Those ravioli left me with extra gow gee wrappers, and I felt a little uncomfortable with them lurking 'round the house. I love dumplings (love! dumplings!) but they're the kind of fiddly thing I'm not so good at making. I tried once, a couple of years ago, and they turned out a little weird. Ultimately, this week, the dumpling love and wastage hate won out and I gave Lucy's gorgeous gyoza recipe another shot. Michael pitched in with some stellar chopping, creating the delicately textured filling that I didn't quite manage last time.
And the folding? I mimicked Lucy's simple and pretty half-moon shapes with half the wrappers. Then I watched this youtube clip, took a deep breath, and tried pleating the rest. I fumbled through a couple, but was soon pleating quite quickly (if crookedly). I tried to hold off too much pride in my handiwork until they came out of their steaming phase - I remembered that this was when all went awry last time. This batch held their shape a lot better and a fine Saturday dinner in was had by all (we ate them with bok choy in 'oyster' sauce).
The dipping sauce is worth a mention too. The lime, tamari and sesame seeds were always going to be good, echoing the lime leaves, tamari and sesame oil in the filling, but this time we had a substitute for the optional fish sauce. Vincent Vegetarian Food in Footscray sell a brilliant chilli "fish" sauce! It's a pleasant-tasting (though less pungent) alternative that you might even be able to make yourself - the ingredients are water, soya beans, sugar, chilli, salt, vinegar and a couple of weird 3-digit codes (I suspect one of them's MSG).
If you're game for grappling with gyoza, I can highly recommend Lucy's recipe - next time (and I won't leave it so long next time!) I'll try make an extra batch to pop in the freezer.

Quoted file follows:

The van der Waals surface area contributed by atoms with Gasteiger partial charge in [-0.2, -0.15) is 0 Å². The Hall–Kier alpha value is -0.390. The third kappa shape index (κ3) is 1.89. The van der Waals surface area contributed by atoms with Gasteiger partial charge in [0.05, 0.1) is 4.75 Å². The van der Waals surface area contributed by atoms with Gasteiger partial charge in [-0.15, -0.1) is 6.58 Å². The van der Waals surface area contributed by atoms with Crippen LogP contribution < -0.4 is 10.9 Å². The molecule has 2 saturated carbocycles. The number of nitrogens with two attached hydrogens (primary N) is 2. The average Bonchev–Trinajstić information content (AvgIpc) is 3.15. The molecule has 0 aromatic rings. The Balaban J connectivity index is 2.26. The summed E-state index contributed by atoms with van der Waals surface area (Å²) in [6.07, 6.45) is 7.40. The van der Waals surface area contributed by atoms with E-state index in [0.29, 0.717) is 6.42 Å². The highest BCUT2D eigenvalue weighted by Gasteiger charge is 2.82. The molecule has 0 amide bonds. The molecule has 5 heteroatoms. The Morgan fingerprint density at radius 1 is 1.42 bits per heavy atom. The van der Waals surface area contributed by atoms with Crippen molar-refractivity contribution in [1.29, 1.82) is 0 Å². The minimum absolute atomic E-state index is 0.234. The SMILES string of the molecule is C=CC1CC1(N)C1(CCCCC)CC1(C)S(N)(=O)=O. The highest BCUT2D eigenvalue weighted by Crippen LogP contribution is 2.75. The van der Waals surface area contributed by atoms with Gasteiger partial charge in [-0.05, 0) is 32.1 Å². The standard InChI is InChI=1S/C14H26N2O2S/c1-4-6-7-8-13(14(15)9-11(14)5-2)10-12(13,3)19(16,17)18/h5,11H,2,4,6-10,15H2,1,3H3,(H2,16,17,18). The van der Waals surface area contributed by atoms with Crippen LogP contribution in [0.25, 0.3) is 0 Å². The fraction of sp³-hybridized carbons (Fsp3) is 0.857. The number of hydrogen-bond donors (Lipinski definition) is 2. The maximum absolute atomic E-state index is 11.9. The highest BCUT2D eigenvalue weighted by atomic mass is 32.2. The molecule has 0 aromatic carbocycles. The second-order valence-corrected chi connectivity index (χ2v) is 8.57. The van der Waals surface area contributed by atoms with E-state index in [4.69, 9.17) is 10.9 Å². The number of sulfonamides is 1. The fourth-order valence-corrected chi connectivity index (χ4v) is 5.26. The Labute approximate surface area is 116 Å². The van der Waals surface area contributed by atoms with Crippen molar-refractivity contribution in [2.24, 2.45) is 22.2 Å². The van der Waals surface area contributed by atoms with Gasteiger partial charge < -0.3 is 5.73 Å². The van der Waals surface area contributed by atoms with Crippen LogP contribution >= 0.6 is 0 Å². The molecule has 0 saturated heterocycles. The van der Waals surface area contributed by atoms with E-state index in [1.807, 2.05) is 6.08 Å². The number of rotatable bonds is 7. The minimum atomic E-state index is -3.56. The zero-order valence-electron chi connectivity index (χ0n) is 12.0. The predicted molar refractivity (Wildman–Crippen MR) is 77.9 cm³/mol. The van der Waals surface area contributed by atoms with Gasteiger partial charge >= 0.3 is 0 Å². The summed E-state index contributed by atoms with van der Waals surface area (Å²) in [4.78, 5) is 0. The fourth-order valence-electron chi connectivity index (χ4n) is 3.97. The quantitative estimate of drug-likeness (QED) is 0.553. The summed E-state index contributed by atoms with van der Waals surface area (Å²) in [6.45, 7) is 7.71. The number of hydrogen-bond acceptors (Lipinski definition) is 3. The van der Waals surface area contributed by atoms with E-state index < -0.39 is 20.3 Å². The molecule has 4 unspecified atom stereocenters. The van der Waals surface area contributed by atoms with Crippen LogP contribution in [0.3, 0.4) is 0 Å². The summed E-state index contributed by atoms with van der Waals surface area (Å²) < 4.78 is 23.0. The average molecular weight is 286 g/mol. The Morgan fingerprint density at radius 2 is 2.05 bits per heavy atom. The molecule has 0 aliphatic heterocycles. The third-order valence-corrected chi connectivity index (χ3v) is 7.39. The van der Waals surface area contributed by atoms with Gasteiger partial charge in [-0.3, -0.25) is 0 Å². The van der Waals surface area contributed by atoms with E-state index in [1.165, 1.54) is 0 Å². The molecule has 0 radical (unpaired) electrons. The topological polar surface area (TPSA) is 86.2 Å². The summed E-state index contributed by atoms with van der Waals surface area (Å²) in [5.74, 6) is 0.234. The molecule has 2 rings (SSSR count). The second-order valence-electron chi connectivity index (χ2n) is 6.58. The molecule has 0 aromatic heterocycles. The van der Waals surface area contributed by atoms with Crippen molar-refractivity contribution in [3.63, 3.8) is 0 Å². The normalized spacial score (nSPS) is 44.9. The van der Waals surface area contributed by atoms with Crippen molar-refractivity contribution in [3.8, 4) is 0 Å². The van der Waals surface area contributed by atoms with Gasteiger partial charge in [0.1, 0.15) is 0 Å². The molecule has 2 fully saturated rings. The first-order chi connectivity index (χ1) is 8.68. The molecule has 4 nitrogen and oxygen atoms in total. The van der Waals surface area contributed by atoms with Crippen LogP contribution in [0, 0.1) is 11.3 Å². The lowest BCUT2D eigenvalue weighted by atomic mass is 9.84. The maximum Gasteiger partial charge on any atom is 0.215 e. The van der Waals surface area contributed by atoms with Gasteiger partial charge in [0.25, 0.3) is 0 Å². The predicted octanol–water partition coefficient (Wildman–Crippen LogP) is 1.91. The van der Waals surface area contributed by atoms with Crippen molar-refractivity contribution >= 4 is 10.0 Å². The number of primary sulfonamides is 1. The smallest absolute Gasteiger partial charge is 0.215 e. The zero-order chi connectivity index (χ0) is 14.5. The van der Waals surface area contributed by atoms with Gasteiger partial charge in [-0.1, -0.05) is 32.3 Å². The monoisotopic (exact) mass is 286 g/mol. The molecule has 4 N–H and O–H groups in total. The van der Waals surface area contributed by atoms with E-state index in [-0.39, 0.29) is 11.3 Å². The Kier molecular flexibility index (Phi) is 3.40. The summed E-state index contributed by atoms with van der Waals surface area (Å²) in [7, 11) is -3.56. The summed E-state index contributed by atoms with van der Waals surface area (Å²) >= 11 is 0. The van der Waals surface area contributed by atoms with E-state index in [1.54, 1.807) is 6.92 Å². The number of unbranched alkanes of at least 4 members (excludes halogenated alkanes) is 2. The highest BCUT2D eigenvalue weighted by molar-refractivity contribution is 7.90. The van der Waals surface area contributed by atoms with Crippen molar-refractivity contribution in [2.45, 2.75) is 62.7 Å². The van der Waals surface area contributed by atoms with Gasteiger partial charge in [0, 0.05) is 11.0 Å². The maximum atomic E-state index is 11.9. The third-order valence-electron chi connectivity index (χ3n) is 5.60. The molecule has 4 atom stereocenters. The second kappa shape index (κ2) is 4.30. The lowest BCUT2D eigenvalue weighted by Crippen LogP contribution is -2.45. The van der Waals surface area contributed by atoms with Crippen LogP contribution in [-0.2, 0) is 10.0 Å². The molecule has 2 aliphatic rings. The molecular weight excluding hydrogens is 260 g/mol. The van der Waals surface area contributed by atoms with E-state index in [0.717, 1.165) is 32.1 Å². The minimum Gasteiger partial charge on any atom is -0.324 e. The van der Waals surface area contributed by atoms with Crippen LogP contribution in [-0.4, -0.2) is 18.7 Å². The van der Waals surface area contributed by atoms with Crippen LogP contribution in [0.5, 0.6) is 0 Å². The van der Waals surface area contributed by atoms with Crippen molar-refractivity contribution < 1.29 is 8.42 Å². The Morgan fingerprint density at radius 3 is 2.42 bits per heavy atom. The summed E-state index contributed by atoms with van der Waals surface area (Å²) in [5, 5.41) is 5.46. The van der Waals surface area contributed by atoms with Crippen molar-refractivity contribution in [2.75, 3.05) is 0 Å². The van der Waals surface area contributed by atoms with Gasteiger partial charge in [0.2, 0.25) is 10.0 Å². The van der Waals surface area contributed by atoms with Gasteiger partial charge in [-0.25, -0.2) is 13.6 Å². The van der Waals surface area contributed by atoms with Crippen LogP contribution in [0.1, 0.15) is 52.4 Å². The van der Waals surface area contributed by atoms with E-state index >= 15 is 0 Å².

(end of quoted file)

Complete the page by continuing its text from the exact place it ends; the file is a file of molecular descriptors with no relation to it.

(Lucy's kaffir lime leaf gyoza, doubled in quantity to double the gobbling)
4 kaffir lime leaves, spines removed and leaves finely sliced
2 small red chillis, seeds removed and finely chopped
4cm chunk ginger, peeled and grated
4 spring onions, chopped
2 tablespoons tamari
2 teaspoons sesame oil
150g Swiss brown mushrooms, finely diced
150g tofu, finely diced
24 gow gee wrappers
1-2 tablespoons olive oil
1 cup water
juice of 1 lime
1 tablespoon tamari
1 tablespoon water
2 teaspoons vegetarian fish sauce (optional)
1 tablespoon sesame seeds
In a food processor, whiz together the lime leaves, chilli, ginger and spring onions. (It's worth finely dicing them in spite of this step 'cause those lime leaves are otherwise tough to chew on.) Add the tamari and sesame oil and pulse until just combined. Add the mushrooms and tofu and pulse briefly again. (I prefer to retain a little texture in the mixture - I think Lucy's is probably smoother still.)
Fill the wonton wrappers with teaspoons of filling, using a finger dabbed in water to seal them. Do this step however you like or know, using simple half-moons or fancy (but not too dificult!) pleats.
Heat the olive oil in a frypan and spread out the gyoza in a single layer (you may need two frypans or two batches to cook this quantity of gyoza). Fry the gyoza for a couple of minutes, until they're golden and crispy underneath. Pour the water into the frypan but stand back and be careful! The oil will spit. Cover the frypan(s) and steam the gyoza on low heat for 3 minutes. Remove the lid and allow any excess water to cook away.
Stir together the dipping sauce ingredients in a bowl, and serve it alongside the freshly cooked gyoza.